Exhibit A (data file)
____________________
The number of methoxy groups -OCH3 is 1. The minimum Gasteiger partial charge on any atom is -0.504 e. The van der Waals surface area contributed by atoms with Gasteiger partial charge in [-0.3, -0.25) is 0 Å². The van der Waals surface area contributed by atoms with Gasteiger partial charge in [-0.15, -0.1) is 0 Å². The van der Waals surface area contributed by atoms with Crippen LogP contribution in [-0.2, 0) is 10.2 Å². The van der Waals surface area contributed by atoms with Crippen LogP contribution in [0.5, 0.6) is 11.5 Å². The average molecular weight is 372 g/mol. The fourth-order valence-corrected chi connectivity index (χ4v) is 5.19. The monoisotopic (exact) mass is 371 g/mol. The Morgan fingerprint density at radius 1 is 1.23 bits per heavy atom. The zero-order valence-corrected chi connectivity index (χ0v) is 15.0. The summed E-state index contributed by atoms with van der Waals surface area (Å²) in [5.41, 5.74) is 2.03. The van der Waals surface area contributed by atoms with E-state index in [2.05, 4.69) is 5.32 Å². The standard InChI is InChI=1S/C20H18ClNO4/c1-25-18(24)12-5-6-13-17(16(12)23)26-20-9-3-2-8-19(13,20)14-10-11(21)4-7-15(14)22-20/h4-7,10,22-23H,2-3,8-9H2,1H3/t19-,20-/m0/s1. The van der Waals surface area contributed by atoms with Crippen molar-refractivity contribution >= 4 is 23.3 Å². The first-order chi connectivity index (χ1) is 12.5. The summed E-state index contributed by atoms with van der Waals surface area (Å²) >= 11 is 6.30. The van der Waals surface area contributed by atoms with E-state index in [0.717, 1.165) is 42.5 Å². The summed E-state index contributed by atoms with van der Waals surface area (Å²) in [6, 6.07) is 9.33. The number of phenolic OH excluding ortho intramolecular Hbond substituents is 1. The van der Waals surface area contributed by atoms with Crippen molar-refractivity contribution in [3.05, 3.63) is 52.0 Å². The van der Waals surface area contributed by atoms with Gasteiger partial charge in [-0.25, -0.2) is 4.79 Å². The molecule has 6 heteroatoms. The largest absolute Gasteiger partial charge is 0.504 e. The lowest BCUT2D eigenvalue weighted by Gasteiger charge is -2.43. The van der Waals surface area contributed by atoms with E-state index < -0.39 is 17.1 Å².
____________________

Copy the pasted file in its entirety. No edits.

The number of methoxy groups -OCH3 is 1. The minimum Gasteiger partial charge on any atom is -0.504 e. The van der Waals surface area contributed by atoms with Gasteiger partial charge in [-0.3, -0.25) is 0 Å². The van der Waals surface area contributed by atoms with Gasteiger partial charge in [-0.15, -0.1) is 0 Å². The van der Waals surface area contributed by atoms with Crippen LogP contribution in [-0.2, 0) is 10.2 Å². The van der Waals surface area contributed by atoms with Crippen LogP contribution in [0.5, 0.6) is 11.5 Å². The average molecular weight is 372 g/mol. The fourth-order valence-corrected chi connectivity index (χ4v) is 5.19. The monoisotopic (exact) mass is 371 g/mol. The Morgan fingerprint density at radius 1 is 1.23 bits per heavy atom. The zero-order valence-corrected chi connectivity index (χ0v) is 15.0. The summed E-state index contributed by atoms with van der Waals surface area (Å²) in [5.41, 5.74) is 2.03. The van der Waals surface area contributed by atoms with E-state index in [2.05, 4.69) is 5.32 Å². The standard InChI is InChI=1S/C20H18ClNO4/c1-25-18(24)12-5-6-13-17(16(12)23)26-20-9-3-2-8-19(13,20)14-10-11(21)4-7-15(14)22-20/h4-7,10,22-23H,2-3,8-9H2,1H3/t19-,20-/m0/s1. The van der Waals surface area contributed by atoms with Crippen molar-refractivity contribution >= 4 is 23.3 Å². The first-order chi connectivity index (χ1) is 12.5. The summed E-state index contributed by atoms with van der Waals surface area (Å²) >= 11 is 6.30. The van der Waals surface area contributed by atoms with E-state index in [0.717, 1.165) is 42.5 Å². The summed E-state index contributed by atoms with van der Waals surface area (Å²) in [6, 6.07) is 9.33. The number of phenolic OH excluding ortho intramolecular Hbond substituents is 1. The van der Waals surface area contributed by atoms with Crippen molar-refractivity contribution in [3.05, 3.63) is 52.0 Å². The van der Waals surface area contributed by atoms with Gasteiger partial charge in [-0.25, -0.2) is 4.79 Å². The molecule has 6 heteroatoms. The largest absolute Gasteiger partial charge is 0.504 e. The lowest BCUT2D eigenvalue weighted by Gasteiger charge is -2.43. The van der Waals surface area contributed by atoms with E-state index < -0.39 is 17.1 Å².